Holistic housing design in which landscape works in symbiosis with residents
The Milanofiori housing complex is characterized by a series of functions (offices, hotels, restaurants, cinemas, leisure and residences) that define together a cluster whose elements appear to follow the characteristics of the surrounding landscape, creating a public park as the extension of the existing forest.
The design seeks the symbiosis between architecture and landscape, so that the synthesis of artificial and natural elements can define the quality of living and the sense of belonging by the inhabitants. The interface between the building and the garden becomes the field where interaction between man and environment takes place.
This interface is defined by the 'C' form of the complex which encompasses the public park, and by the porosity from interior to exterior that characterizes all 107 apartments. The two facades are designed differently: the one facing the street outside is more urban, and the one towards the inner park is more organic. The design of the urban facade stimulates a sense of belonging thanks to the composition of white frames which identify separately the units.
These frames include vertical wooden panels of different widths which can slide across the frames and control the inner light as necessary. The organic facade overlooking the garden features double glazed bioclimatic greenhouses. The co-planarity between the glass of the greenhouse and the glass guardrail covering the string-course creates an effect where the shape of the construction and the background merge and reverse their roles constantly, producing kaleidoscopic effects overlapping the reflection of the public garden outside with the transparency of the private garden inside.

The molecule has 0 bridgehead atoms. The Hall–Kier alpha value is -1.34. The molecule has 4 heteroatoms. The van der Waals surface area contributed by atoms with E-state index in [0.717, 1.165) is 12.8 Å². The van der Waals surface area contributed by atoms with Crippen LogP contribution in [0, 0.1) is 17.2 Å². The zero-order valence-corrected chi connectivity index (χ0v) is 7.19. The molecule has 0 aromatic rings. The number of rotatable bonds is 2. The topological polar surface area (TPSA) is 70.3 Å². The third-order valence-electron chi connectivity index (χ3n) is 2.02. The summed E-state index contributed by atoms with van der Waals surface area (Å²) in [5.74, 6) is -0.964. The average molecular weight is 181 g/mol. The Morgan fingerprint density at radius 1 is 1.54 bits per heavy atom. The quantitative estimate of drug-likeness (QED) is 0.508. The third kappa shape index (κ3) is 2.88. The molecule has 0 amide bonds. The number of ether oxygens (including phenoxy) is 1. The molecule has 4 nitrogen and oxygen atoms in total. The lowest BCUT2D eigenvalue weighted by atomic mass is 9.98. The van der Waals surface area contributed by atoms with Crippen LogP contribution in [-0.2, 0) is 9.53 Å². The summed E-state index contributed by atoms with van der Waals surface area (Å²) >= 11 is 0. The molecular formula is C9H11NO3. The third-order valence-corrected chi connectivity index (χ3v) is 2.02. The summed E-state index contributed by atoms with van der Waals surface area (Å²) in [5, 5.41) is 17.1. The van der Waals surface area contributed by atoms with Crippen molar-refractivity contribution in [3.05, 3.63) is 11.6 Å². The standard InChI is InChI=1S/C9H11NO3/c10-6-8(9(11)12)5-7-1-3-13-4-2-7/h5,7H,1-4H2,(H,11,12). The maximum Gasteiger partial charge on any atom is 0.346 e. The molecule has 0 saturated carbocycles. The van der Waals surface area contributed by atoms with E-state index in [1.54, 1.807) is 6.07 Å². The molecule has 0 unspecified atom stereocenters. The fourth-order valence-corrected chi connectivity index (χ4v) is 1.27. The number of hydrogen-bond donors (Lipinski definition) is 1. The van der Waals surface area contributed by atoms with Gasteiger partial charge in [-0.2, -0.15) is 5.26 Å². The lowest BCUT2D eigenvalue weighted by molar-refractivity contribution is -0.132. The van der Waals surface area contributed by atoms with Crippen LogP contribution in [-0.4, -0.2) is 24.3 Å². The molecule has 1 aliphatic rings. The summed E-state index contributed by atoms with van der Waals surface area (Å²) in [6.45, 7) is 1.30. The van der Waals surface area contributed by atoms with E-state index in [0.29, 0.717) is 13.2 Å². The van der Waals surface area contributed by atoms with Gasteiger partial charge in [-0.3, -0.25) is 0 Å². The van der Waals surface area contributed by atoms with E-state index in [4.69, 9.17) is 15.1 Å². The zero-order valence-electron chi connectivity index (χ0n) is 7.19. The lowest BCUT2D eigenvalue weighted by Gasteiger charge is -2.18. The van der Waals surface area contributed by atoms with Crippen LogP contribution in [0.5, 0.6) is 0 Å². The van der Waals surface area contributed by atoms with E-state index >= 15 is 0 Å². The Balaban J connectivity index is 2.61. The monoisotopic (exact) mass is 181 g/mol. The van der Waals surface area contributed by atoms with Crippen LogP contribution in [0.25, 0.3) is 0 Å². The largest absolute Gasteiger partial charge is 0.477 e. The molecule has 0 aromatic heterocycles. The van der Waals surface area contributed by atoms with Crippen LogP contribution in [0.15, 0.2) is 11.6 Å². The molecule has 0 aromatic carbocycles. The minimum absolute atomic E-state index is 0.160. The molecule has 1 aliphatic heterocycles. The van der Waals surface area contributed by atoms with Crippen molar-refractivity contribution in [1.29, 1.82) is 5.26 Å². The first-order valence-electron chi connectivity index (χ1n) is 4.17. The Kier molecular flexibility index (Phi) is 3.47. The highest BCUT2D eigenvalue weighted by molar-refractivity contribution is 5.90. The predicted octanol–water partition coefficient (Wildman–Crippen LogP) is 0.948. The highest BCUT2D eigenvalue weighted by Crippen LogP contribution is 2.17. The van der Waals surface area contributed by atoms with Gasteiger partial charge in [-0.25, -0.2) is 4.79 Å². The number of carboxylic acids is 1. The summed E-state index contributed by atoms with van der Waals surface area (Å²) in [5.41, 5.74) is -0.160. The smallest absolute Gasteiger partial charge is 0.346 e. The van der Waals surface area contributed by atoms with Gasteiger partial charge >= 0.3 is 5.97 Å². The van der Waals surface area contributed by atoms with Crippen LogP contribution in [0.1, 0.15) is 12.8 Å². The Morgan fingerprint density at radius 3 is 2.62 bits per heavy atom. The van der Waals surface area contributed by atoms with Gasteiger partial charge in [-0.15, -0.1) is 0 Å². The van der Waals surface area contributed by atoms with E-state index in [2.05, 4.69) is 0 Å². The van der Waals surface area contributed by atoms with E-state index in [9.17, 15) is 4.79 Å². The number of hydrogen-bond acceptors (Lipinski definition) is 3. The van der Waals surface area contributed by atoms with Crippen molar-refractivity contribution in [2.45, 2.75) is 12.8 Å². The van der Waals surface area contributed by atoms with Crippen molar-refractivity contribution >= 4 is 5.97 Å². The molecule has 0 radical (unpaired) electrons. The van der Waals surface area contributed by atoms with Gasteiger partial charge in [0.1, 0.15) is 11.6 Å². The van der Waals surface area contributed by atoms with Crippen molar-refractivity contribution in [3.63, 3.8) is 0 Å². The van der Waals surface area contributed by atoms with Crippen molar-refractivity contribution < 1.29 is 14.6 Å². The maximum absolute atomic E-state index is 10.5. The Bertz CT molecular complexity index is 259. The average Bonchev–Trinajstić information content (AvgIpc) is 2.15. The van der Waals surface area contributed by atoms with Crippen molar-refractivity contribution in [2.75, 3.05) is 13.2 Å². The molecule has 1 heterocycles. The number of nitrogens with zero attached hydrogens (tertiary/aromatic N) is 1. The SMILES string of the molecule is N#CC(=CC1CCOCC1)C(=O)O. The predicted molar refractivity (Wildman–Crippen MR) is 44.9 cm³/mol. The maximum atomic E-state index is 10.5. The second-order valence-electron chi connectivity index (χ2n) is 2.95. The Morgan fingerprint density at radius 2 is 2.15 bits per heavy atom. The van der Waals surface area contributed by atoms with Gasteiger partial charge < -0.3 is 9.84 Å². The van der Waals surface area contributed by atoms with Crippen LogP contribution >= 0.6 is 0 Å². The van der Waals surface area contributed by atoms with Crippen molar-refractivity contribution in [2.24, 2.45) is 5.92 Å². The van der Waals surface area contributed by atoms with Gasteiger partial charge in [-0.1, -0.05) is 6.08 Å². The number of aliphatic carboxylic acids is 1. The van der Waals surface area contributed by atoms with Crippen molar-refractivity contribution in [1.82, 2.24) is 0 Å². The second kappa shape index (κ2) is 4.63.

The geometry of the building is shaped by translation of the upper levels in line with positions of optimum solar exposure and by tapering of the external terraces in order to increase introspection among residents. The winter garden has a double value: an environmental value in providing a buffer zone which allows thermal regulation, and an architectural value in allowing extension of the interior living space towards the exterior landscape (and vice versa), permitting different uses from summer to winter.
Through the overlap of different natural layers (the public park, the open terraces and the winter gardens) the project seeks a kind of holism of nature, where various personal interactions of these natural layers create an intensive landscape that is directly and personally customized by each resident. In line with ever changing developments in contemporary living, the porosity of the architecture makes Milanofiori residential complex an evolving organism, in perpetual change, preferring the dynamic exchange between architecture and nature and stimulating the interaction between man and environment.
The Milanofiori project investigates new ways of contemporary living by developing two themes: nomadic and sedentary. Contemporary life brings each of us to live in a house as a place where you come from and where you come back to, in a continuous alternation of time and space. This means that sedentary and nomadic attitudes coexist in our every day living experience.
To express this duality it is not enough to think just in terms of housing types that meet the most varied requirements of all possible users. What is needed instead is a paradigm shift that lies in reversing the direction of the discussion: from the house as an object to the inhabitant as the subject. Living in the garden. Breaking free from the presence of the hypertrophic 'house', the dwelling is thought more as the expression of the site as a whole, rather than a physical place.